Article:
Let me cover each of these if I can go forward not backward. I pulled this from an article that I read. The Credit Suisse says, “We argue that disruption is nothing new but that the speed, complexity and global nature of it is,” and then they go on to list industries that are at the epicenter, including food retail. I’m standing in front of leaders in food retail and food service. It’s a little ominous for me to be telling you that because you know it and you live it every day. Think about how this industry has changed. Of my many years at Coke, I’ve spent many of those in food service directly where they’re calling on customers or in customer marketing. The pace of change is crazy, whether it’s the food aggregators who are delivering your food. Whether it’s the way consumers are interacting with your brand. You’re at the epicenter of change and it’s moving quick.
Business cycles, funny but we have this thing at Coke where we build an annual business plan. Now, we build our annual business plans and we present those and it puts a stake in the ground of what we’re going to do for the next year. A couple months later we have the re-plan conversation. We don’t even get the full cycle anymore. It’s a plan then a re-plan and that’s the way it’s going and it has to go that way because things are moving fast. Let’s talk about the short shelf life. One doesn’t necessarily think about short shelf lives when they think about innovation. They think about short shelf lives with products. That’s how we think about it a lot.
A good example and anybody in the world can get up and give a presentation about innovation and they’re going to say something about Uber and how they’ve disrupted the category. That’s not the point. Uber disrupted the category and completely changed how we think about personal transportation. You would think that would give them a runway for the next many years to make money, hand over fist and to own this space. Not really. Uber has only been out a couple of years. We talk about it as if it’s in the fabric of our world and it is, but there’s so much competition to that now. If you take it even a step further, the idea of personal transportation is starting to disrupt Uber.
I live in Atlanta and I know you’re from many cities around the country, but where did those scooters come from? They’re everywhere. I saw some out the window to this morning. That’s personal transportation. To rent a car now, you can rent someone else’s car and that’s all enabled by technology and a little bit of willingness on their part to lend their car. Uber’s great idea here was we have all these idle assets, let’s put them to work. They created the technology to enable that and they tapped into this huge need. That need is not completely fulfilled as you can see. It keeps shifting and changing all enabled and fast. Even though Uber created this great thing, the short shelf life nature of it is you better keep inventing and understanding your consumers’ needs.Innovation and invention have an incredibly short shelf life. The speed of technology is crazy. Click To Tweet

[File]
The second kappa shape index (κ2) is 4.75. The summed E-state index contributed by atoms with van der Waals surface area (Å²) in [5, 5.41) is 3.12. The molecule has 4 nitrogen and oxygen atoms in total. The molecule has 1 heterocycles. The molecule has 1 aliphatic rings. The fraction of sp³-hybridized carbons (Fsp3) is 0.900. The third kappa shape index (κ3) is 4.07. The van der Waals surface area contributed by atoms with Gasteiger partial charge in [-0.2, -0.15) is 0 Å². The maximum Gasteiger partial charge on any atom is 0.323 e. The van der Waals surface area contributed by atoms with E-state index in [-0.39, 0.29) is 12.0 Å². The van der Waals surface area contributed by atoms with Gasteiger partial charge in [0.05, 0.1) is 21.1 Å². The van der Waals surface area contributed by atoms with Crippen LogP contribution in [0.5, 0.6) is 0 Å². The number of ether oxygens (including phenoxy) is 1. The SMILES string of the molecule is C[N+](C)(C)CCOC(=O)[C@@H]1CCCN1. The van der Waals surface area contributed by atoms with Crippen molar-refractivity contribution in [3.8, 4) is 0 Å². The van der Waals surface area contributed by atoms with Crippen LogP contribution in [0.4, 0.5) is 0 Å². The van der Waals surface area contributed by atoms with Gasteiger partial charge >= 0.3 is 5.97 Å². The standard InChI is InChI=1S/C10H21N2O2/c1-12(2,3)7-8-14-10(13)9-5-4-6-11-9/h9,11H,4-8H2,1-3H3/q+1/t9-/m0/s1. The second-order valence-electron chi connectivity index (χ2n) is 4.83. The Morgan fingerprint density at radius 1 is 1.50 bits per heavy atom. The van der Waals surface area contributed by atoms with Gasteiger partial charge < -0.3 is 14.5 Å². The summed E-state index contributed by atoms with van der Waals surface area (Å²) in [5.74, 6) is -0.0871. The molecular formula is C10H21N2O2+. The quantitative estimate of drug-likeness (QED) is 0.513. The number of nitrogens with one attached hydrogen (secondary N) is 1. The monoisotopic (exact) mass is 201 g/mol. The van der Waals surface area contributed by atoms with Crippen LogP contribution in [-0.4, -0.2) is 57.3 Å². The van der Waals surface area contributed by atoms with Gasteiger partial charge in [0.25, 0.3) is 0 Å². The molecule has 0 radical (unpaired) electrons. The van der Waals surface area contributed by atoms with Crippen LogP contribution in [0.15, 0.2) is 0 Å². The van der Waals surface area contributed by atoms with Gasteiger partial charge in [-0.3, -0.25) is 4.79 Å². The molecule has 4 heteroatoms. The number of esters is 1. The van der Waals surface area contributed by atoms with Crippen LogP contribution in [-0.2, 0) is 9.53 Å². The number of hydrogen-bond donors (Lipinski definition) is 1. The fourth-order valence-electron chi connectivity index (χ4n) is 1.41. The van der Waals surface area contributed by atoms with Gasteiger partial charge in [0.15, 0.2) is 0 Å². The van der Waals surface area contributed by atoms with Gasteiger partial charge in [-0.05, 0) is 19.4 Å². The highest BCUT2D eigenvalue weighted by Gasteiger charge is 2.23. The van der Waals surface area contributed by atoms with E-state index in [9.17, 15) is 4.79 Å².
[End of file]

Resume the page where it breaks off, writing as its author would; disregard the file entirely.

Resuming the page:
Outsize technology, I had a pager at one time for about a minute and I never knew what to do with it. Certainly, I’m not a doctor or anywhere near it but Coke issued pagers once. I don’t even know the year. That was a pretty short-lived thing because we needed more. Then came this thing called a flip phone. Now all of a sudden, we have the functionality of a phone and we can take pictures too, and this texting thing started. That wasn’t quite enough because the internet was exploded and I needed a device to be able to do emails.
We’ve got a platform in our pockets that enable us to access the world, whether it’s personal transportation or sending a text, you name it. This has disrupted many categories and the iPhone came out in 2007. Ten years is a long time, but that’s a tremendous amount of technology in that ten years. The outpaced nature of it is impacting everything we do from an invention standpoint. In 1993, Blockbuster had 3,400 stores and growing. They were popping up about every market on every corner. They had stated that they want to own the entertainment business. They were in movies. They wanted to get more into music and video games. At that time in ‘93, they went through three CMOs in three years. They didn’t have a good footing on vision and how they want to move forward.
In 1999, there was an article in the Chicago Tribune, “Imagine a Blockbuster night without Blockbuster. A time when no video store will ever slap you with a late fee or find you for failing to rewind because, in this world, there are no video stores. Only home entertainment.” That was in 1999. In 2000, Blockbuster had a chance to buy Netflix for $50 million. They said, “Our magic is in the store. People want to come to interact with us. They want to hold the covers.” No, they don’t. No, we didn’t. They passed on that Netflix thing thinking it was a niche business to send it to your home. Netflix market cap is $151 billion. They’re larger than Disney. They’re larger than Comcast. They missed the cue.
There used to be a Blockbuster down the street from my house. It’s been fifteen things since then. At one point it was We Buy Gold. Getting to the central nervous system of what we’ve learned and what’s been my key takeaway in a couple of years in this space of innovation and invention and technology. It’s not if or when we’re going to invent and change, it is how and where. The how and where is important. The idea here is to do an assessment of where you are. Are you in a place where you’ve got a case for change? Where you have to continually evolve and change what you’re doing? A lot of us are. Are you on a burning platform? The definition of a burning platform is you’re standing in the middle of the ocean and the rig is on fire and you’re looking down at the water and you’ve got to make a decision. That’s not a great place to be, but we’ve been there.